I’ll pick up one of my coffee table art books or look online at all kinds of art until I see a few things that kind of fit what I’m thinking about. Then I go to my drawing board and sketch out various ideas from all that inspiration. All this takes from 15 minutes to an hour and I’ll have two or three strong sketches from that.

Music also helps with inspiration. I have the good fortune to have some quirky tastes in music. A lot of the musicians I listen to have funny and sometimes bizarre lyrics that are quite visual. I’ll do sketches based on some of the music I’m listening to, but you wouldn’t put them together if you heard the music and saw what I did from listening to it.

AP: What have been the biggest obstacles to overcome in your career, and how did you do it? What are you still struggling with?

MC: The first big thing to overcome was when I was starting out as an illustrator. I had been doing animation for a very small animation group and they weren’t paying me very well. I had gotten tired of doing hundreds of drawings for a minute or two of animation — this was in the days before computer animation. It was tough work.

That transition from animator to illustrator was difficult. I got a job through a state funded program to help people transition to other occupations. The job I got was to be a graphic designer for the Los Angeles Theater Alliance. Because that group wasn’t structured very well, I had to make up my own assignments.

I started taking my portfolio to newspapers on the slow days at work. My first set of assignments was with the L.A. Times Editorial section and the Sunday supplement “The Calendar”, which was a big draw with anyone’s weekend back in the day. Having them accept me was a big hurdle and a huge push for me.

Another big obstacle was when I moved to Seattle from Los Angeles. I thought it would be easy to keep all the clients I had in L.A. but that wasn’t the case. I started to panic until I noticed a small ad in the help wanted section, for an artist to work at a small start up game company in Issaquah. I called them the next day and got the job, but I didn’t know anything about the biz or how to work on the computer. They liked the art I did and wanted to bring in talented people. I was very lucky that day – that couldn’t happen these days. That company was eventually bought out by Electronic Arts and turned into EA Seattle. I worked for them a while before going to Microsoft.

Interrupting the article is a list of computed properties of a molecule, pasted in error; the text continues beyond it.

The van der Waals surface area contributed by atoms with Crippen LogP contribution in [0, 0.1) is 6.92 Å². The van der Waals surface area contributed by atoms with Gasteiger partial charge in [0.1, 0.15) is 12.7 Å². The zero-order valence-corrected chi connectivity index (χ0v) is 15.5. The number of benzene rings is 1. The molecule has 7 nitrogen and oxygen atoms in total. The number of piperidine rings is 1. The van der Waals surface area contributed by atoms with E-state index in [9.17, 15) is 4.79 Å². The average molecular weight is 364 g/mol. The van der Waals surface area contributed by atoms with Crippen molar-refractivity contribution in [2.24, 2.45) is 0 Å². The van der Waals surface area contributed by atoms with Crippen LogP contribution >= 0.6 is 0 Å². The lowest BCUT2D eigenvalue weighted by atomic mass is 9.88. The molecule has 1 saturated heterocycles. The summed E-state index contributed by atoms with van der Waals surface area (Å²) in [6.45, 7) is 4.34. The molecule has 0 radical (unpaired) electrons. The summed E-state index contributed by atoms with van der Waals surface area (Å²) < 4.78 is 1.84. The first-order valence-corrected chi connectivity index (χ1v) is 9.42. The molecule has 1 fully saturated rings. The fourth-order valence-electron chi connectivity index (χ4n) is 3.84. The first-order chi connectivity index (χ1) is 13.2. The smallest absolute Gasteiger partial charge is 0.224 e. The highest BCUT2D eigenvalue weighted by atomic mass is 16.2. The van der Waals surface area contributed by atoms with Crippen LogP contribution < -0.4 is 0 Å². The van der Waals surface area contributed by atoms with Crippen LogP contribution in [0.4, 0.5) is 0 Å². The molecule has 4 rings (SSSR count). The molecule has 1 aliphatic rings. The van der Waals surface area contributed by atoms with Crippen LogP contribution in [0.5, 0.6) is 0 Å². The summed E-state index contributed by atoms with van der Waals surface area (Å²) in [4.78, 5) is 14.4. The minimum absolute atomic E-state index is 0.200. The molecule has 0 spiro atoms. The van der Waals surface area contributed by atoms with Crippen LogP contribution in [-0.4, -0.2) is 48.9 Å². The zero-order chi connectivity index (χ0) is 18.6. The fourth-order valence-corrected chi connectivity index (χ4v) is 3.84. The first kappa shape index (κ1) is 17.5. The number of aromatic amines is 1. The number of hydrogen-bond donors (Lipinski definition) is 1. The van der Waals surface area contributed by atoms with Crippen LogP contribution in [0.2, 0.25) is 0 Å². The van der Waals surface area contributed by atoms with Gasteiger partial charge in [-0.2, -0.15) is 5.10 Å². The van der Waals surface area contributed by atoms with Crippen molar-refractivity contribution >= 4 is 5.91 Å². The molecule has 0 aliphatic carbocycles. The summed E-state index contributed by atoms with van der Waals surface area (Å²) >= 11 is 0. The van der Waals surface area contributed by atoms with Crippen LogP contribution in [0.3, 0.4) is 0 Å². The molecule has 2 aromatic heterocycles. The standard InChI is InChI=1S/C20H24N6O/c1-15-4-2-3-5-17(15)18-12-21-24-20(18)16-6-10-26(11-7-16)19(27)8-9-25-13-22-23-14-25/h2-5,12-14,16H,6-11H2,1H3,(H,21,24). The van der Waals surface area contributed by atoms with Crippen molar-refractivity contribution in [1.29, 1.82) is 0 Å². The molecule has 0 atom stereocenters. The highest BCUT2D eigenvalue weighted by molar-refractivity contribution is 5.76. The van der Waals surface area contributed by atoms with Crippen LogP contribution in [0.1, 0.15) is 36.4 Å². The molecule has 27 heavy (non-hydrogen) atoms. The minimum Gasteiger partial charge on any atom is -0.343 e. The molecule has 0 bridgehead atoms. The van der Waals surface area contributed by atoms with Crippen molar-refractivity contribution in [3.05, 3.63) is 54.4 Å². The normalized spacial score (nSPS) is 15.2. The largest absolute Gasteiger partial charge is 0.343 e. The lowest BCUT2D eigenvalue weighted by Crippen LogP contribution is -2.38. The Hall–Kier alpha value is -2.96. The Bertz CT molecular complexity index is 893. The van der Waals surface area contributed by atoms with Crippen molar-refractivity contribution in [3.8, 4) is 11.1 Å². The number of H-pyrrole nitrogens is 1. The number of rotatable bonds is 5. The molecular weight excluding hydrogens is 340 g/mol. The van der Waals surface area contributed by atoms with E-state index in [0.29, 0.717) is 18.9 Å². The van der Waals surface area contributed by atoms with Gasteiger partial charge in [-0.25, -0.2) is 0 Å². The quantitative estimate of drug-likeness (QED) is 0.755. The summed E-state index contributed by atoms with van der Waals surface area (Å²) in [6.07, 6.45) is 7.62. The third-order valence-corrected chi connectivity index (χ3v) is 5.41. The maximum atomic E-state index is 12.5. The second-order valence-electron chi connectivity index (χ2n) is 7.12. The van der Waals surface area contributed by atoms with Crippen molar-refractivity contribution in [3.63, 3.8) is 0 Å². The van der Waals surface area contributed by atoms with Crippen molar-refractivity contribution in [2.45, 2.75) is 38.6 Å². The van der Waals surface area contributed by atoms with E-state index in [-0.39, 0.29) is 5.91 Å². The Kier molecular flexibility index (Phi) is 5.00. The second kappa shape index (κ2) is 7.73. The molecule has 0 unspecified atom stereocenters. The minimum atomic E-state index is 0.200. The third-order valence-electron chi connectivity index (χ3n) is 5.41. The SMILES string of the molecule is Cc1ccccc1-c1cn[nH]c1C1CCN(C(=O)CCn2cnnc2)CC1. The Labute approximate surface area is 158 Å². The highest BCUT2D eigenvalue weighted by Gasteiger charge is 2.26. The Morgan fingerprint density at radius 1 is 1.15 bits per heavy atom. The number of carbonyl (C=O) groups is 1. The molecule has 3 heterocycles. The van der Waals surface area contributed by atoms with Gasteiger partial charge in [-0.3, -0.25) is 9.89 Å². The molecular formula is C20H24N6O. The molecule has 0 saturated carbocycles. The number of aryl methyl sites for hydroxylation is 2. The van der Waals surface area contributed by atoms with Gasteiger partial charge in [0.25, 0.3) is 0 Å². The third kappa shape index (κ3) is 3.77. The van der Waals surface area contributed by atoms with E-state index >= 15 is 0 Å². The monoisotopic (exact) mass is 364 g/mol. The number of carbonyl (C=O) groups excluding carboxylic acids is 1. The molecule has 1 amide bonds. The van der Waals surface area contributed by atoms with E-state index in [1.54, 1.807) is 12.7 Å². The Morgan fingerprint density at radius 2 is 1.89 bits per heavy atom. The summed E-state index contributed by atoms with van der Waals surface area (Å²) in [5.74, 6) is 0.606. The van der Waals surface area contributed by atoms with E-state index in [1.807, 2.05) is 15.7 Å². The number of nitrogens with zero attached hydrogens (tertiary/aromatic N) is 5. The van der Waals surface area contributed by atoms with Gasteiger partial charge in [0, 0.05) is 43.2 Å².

The current obstacles are keeping work coming in, when the economy is worse than I’ve seen in my lifetime. I’m hoping we all can make it through this time.

AP: You’ve done everything from animated characters to instructional drawings, logos and abstracts. You do everything from paintings to digital art. What have you gotten out of stretching yourself across multiple genres and media?

MC: In a word… fun! I’ve learned so much more from stretching myself than just staying in a box someone can point to and say “That’s Mike Cressy”. I try to stretch whenever I can. Sometimes it doesn’t feel comfortable but that’s what stretching is all about. Getting out of one’s comfort zone allows your mind to do what it does best — figure out how to survive in this new landscape.

The one thing you can’t count on in this life is luck. It comes when it comes and it’s not always equal. Sometimes it’s just a small amount of luck to keep you going. Other times it feels like you struck the lucky gold mine. Keeping your feet moving and your mind working will keep you alive longer and help you to foster new relationships and in the process keep your creative mind working. I have several art friends from the old days who don’t work on the computer and don’t have many outlets for their creativity. They got angry with things changing and let themselves fall into a trap they can’t seem to get themselves out of. I don’t ever want to be in that trap.